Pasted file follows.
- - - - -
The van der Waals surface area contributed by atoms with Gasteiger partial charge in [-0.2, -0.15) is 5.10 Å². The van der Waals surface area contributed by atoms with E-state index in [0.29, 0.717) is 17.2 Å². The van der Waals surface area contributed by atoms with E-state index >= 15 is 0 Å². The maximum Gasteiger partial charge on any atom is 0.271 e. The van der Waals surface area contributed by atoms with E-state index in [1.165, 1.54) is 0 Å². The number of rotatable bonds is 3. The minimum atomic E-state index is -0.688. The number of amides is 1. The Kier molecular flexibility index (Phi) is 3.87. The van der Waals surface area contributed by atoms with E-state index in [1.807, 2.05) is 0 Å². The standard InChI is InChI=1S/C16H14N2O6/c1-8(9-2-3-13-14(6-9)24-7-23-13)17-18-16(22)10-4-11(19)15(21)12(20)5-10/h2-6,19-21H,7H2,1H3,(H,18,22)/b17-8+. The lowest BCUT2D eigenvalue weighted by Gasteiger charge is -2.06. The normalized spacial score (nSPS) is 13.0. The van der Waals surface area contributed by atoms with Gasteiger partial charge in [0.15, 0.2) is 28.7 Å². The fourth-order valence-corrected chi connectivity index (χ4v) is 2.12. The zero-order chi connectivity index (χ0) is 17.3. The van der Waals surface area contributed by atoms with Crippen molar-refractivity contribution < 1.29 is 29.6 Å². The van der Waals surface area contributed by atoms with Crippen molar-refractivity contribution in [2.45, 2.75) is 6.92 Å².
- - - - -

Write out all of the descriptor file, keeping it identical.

The van der Waals surface area contributed by atoms with Gasteiger partial charge in [-0.2, -0.15) is 5.10 Å². The van der Waals surface area contributed by atoms with E-state index in [0.29, 0.717) is 17.2 Å². The van der Waals surface area contributed by atoms with E-state index >= 15 is 0 Å². The maximum Gasteiger partial charge on any atom is 0.271 e. The van der Waals surface area contributed by atoms with E-state index in [1.165, 1.54) is 0 Å². The number of rotatable bonds is 3. The minimum atomic E-state index is -0.688. The number of amides is 1. The Kier molecular flexibility index (Phi) is 3.87. The van der Waals surface area contributed by atoms with E-state index in [1.807, 2.05) is 0 Å². The standard InChI is InChI=1S/C16H14N2O6/c1-8(9-2-3-13-14(6-9)24-7-23-13)17-18-16(22)10-4-11(19)15(21)12(20)5-10/h2-6,19-21H,7H2,1H3,(H,18,22)/b17-8+. The lowest BCUT2D eigenvalue weighted by Gasteiger charge is -2.06. The normalized spacial score (nSPS) is 13.0. The van der Waals surface area contributed by atoms with Gasteiger partial charge in [0.15, 0.2) is 28.7 Å². The fourth-order valence-corrected chi connectivity index (χ4v) is 2.12. The zero-order chi connectivity index (χ0) is 17.3. The van der Waals surface area contributed by atoms with Crippen molar-refractivity contribution < 1.29 is 29.6 Å². The van der Waals surface area contributed by atoms with Crippen molar-refractivity contribution in [2.45, 2.75) is 6.92 Å².